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The Rocky Road Back to Normal for Canadian Retailers: StatsCan Analysis from Ed Strapagiel

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The latest numbers from StatsCan indicate some crazy swings in Canadian retail sales. For the 3 months ending April 2021, total retail sales increased by a record breaking 28.3% year-over-year (orange line in the chart below). But there is good reason for it. In the same period last year, 2020, sales were significantly depressed as COVID began to really impact retail activity. But compared to the same months in 2019, Canadian retail sales gained 5.3% per annum over the two years, a much more normal result.

There will likely be more ups and downs in Canadian retail sales in the months ahead. COVID was and is a big shock and it will take some time for retail markets to settle down. Another factor is that the major retail sectors are all showing different instabilities, both positive and negative.

Food & Drug

The Food & Drug sector enjoyed record high retail sales increases in 2020, at the height of the COVID pandemic. Now however things are rapidly coming back down to earth. Retail sales were up only 1.6% year-over-year for the 3 months ending April 2021 (orange line in the above chart). The underlying 12 month growth trend (green line) is now past its peak and poised to decline further.

Supermarkets & other grocery stores make up just over half of the sector, but their retail sales were down 3.5% over the 3 months ending April, the first such decline in 5 years. High sales gains at supermarkets & other grocery stores were instrumental in keeping Canadian retail from being a total disaster in 2020, but the bloom is off that rose now.

On the other hand, retail sales at health & personal care stores gained 9.5% for the 3 months ending April. This allowed the Food & Drug sector to eke out a modest positive gain overall.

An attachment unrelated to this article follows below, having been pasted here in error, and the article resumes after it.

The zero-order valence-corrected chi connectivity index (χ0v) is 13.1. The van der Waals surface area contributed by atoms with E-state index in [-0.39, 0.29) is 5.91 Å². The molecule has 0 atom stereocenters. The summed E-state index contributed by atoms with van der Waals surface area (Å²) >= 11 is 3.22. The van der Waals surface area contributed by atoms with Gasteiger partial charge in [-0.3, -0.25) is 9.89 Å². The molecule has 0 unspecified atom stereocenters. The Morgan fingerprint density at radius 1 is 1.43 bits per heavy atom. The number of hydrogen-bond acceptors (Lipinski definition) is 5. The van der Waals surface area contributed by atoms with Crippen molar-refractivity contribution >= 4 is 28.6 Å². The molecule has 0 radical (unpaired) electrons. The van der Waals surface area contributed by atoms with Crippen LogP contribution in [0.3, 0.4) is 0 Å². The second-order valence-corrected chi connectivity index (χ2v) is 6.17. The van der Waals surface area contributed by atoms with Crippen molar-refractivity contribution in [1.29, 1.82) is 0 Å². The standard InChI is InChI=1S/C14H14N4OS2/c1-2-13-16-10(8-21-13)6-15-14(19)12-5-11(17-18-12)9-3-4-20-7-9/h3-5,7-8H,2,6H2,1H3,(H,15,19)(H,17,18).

Store Merchandise

The Store Merchandise sector has taken off like a rocket. Retail sales gained a nosebleed 35.0% year-over-year for the 3 months ending April, an all time record. In part at least, this is because year ago sales were significantly down due to COVID and “non-essential” retail closures. Another factor is probably that both retailers and consumers are getting better at online shopping, curbside pickup, and home delivery.

Although COVID was still with us in April, many Store Merchandise retailers still managed huge gains. Sales levels at most store types were back up to about pre-pandemic levels or better. The major exception to this is clothing and clothing accessories stores. Despite an increase of 50.6% over 2020 for the 3 months ending April, their sales were still down 23.2% compared to the same period in 2019.

Automotive & Related has come roaring back after a most dismal year in 2020. Over the 3 months ending April 2021, sector retail sales were up 53.7% year-over-year. This large gain is mostly a result of comparing this year to very depressed sales from a year ago.

New car dealers’ retail sales gains were particularly robust, up 67.9% year-over-year for the 3 months ending April. Retail sales at used car and other motor vehicle dealers were also up by large amounts.